PTSD causes intense feelings and thoughts that are linked to traumatic experience. It can cause flashbacks, depression and emotional distance. Some people with the disorder may also start abusing drugs or alcohol. It may make people retreat away from others or react strongly to certain situations or triggers, such as sounds, people, smells or other sensory stimuli. The severe reactions that characterize PTSD can be triggered by anything that even remotely relates to the trauma the person went through.

3 causes of preventable deaths in hospitals

When you are ill or simply being proactive about your health, you may visit a hospital for a check-up or treatment. The last thing you would expect is to have your health worsened. Too often, though, hospitals threaten patients' health as much as they improve it. This is evidenced by the striking number of preventable deaths and illnesses that occur in hospitals each year.

According to the Institute for Healthcare Improvement, mistakes in hospitals claim the lives of approximately 440,000 patients annually in the United States. Consider the following three common causes of death that can be prevented in a hospital setting:

Could technology make offshore drilling safer?

There are many dangerous professions in West Virginia. One of the toughest is offshore drilling. Not only are you away from your family but you are also in the middle of a body of water. Getting help or reacting to an emergency is hindered by the job location. Then, there is the risk of working with flammable substances and complex equipment. As much as the industry works to make things safe for employees, it does not stop the many injuries and deaths that occur every year.

However, according to The Next Web, technology may be the solution to keeping oil rig workers safe. Automated monitoring systems are being tested to see if they can help. These systems are able to check and watch over rigs to spot any weaknesses or other issues within the equipment or lines that could lead to explosions, leaks or fires.

What is required to prove medical malpractice?

There are many situations where people in West Virginia may not be happy with a health care provider, but how can you know when your situation goes beyond just being unhappy and is an actual case of medical malpractice? The answer lies in the law, which is very specific as to what needs to be proven in order for a charge of malpractice to be levied.

According to the West Virginia Legislature, there is a general level of care that everyone should expect from medical providers and that is required under law. When a provider does not meet this level of care, it is possible malpractice has occurred. To this end, the state requires that to prove your case, you must show that your provider did not provide you with a proper level of care. This means that he or she did not treat you in a way that another health care provider would have done in the same situation. This lack of care needs to have caused you injury.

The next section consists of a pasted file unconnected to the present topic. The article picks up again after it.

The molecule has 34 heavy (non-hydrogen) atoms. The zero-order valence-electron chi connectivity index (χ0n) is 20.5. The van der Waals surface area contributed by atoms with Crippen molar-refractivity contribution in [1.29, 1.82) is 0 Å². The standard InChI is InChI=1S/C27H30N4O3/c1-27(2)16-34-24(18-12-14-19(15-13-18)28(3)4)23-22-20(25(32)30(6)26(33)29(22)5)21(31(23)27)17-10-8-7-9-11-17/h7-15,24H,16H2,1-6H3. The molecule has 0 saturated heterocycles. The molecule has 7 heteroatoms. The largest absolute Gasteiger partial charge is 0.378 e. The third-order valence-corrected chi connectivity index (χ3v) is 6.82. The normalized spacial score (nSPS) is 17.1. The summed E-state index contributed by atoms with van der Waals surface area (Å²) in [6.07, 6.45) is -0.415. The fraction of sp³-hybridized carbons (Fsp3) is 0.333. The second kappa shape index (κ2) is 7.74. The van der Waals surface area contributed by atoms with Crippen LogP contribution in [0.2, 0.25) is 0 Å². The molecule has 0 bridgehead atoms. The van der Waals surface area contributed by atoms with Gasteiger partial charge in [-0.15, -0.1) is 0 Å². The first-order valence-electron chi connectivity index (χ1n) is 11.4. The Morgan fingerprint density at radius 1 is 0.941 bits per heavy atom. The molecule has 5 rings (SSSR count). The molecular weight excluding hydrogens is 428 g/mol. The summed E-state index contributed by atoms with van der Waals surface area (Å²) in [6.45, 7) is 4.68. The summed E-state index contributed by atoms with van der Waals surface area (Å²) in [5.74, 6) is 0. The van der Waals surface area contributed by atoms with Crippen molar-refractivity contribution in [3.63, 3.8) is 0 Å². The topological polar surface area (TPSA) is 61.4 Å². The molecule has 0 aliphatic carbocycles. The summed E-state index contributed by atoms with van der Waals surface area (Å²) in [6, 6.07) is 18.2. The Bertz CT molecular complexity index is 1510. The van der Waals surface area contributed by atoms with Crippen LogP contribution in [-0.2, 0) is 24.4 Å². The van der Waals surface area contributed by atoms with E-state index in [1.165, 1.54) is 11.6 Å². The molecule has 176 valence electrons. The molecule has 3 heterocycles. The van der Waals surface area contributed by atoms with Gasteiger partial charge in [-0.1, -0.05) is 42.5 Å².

Preventing your children from causing distractions while driving

You are on your way to the grocery store and your toddler drops his toy onto the floor of the car. He asks you to get it and you inform him that you will when you arrive at the store. He begins wailing and is eventually screaming so loud that you cannot even hear yourself thinking. At Gellner Law Offices, we have helped many parents in West Virginia who have been involved in automobile accidents. 

There is little else as stressful as driving with your children sometimes. You may find yourself trying to break up fights, retrieve toys, open fruit snacks, hand water bottles or even catch vomit all while trying to drive at the same time. Unfortunately, these distractions can create a major diversion from driving and leave your family's wellbeing and safety at risk. According to Parents, there are some helpful preventative measures you can take to reduce the amount of distractions you deal with while in the car. Some of the things you can do include the following:

  • Abandon your cell phone: Do not give into the temptation to fiddle with your phone while you are driving. Set a good example for your children and keep everyone safer. 
  • Stock up on food: Make sure that you take care of your food needs before you leave the house. If you think your children will be asking for food, give them each a snack before you begin driving. 
  • Be aware of other distractions: Know what other distractions you are prone to giving into while you are driving. Examples include programming your GPS or trying to do your makeup. Make an active effort to prepare ahead of time so you can avoid the temptation to multitask.